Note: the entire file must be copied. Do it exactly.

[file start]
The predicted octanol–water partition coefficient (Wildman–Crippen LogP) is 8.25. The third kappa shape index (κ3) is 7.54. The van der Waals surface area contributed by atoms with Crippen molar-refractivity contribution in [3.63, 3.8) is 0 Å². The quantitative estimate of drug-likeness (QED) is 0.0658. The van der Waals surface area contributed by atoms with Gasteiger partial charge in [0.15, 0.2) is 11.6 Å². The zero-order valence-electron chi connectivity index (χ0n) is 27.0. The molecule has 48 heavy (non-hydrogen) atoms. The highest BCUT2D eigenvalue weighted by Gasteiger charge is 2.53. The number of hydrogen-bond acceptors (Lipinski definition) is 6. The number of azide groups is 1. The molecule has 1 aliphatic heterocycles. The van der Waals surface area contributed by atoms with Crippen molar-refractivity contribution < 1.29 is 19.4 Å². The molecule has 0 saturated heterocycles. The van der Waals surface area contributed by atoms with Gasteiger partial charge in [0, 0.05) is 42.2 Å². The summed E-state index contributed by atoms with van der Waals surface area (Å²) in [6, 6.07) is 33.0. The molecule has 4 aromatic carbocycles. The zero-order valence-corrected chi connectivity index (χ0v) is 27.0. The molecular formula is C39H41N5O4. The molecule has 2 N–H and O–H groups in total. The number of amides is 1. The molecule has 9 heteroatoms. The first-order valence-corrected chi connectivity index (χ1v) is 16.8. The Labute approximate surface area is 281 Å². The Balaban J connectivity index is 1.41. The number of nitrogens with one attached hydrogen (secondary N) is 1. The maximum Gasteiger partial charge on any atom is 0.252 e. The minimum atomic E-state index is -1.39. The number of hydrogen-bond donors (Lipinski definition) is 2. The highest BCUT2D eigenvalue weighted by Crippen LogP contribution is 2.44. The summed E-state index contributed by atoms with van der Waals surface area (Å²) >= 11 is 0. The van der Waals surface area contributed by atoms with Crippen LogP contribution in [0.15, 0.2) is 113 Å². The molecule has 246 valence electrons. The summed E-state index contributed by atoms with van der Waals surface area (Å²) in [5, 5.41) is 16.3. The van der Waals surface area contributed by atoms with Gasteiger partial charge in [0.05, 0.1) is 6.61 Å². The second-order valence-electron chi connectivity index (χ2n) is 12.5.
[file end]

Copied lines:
The predicted octanol–water partition coefficient (Wildman–Crippen LogP) is 8.25. The third kappa shape index (κ3) is 7.54. The van der Waals surface area contributed by atoms with Crippen molar-refractivity contribution in [3.63, 3.8) is 0 Å². The quantitative estimate of drug-likeness (QED) is 0.0658. The van der Waals surface area contributed by atoms with Gasteiger partial charge in [0.15, 0.2) is 11.6 Å². The zero-order valence-electron chi connectivity index (χ0n) is 27.0. The molecule has 48 heavy (non-hydrogen) atoms. The highest BCUT2D eigenvalue weighted by Gasteiger charge is 2.53. The number of hydrogen-bond acceptors (Lipinski definition) is 6. The number of azide groups is 1. The molecule has 1 aliphatic heterocycles. The van der Waals surface area contributed by atoms with Crippen molar-refractivity contribution < 1.29 is 19.4 Å². The molecule has 0 saturated heterocycles. The van der Waals surface area contributed by atoms with Gasteiger partial charge in [0, 0.05) is 42.2 Å². The summed E-state index contributed by atoms with van der Waals surface area (Å²) in [6, 6.07) is 33.0. The molecule has 4 aromatic carbocycles. The zero-order valence-corrected chi connectivity index (χ0v) is 27.0. The molecular formula is C39H41N5O4. The molecule has 2 N–H and O–H groups in total. The number of amides is 1. The molecule has 9 heteroatoms. The first-order valence-corrected chi connectivity index (χ1v) is 16.8. The Labute approximate surface area is 281 Å². The Balaban J connectivity index is 1.41. The number of nitrogens with one attached hydrogen (secondary N) is 1. The maximum Gasteiger partial charge on any atom is 0.252 e. The minimum atomic E-state index is -1.39. The number of hydrogen-bond donors (Lipinski definition) is 2. The highest BCUT2D eigenvalue weighted by Crippen LogP contribution is 2.44. The summed E-state index contributed by atoms with van der Waals surface area (Å²) >= 11 is 0. The van der Waals surface area contributed by atoms with Crippen LogP contribution in [0.15, 0.2) is 113 Å². The molecule has 246 valence electrons. The summed E-state index contributed by atoms with van der Waals surface area (Å²) in [5, 5.41) is 16.3. The van der Waals surface area contributed by atoms with Gasteiger partial charge in [0.05, 0.1) is 6.61 Å². The second-order valence-electron chi connectivity index (χ2n) is 12.5.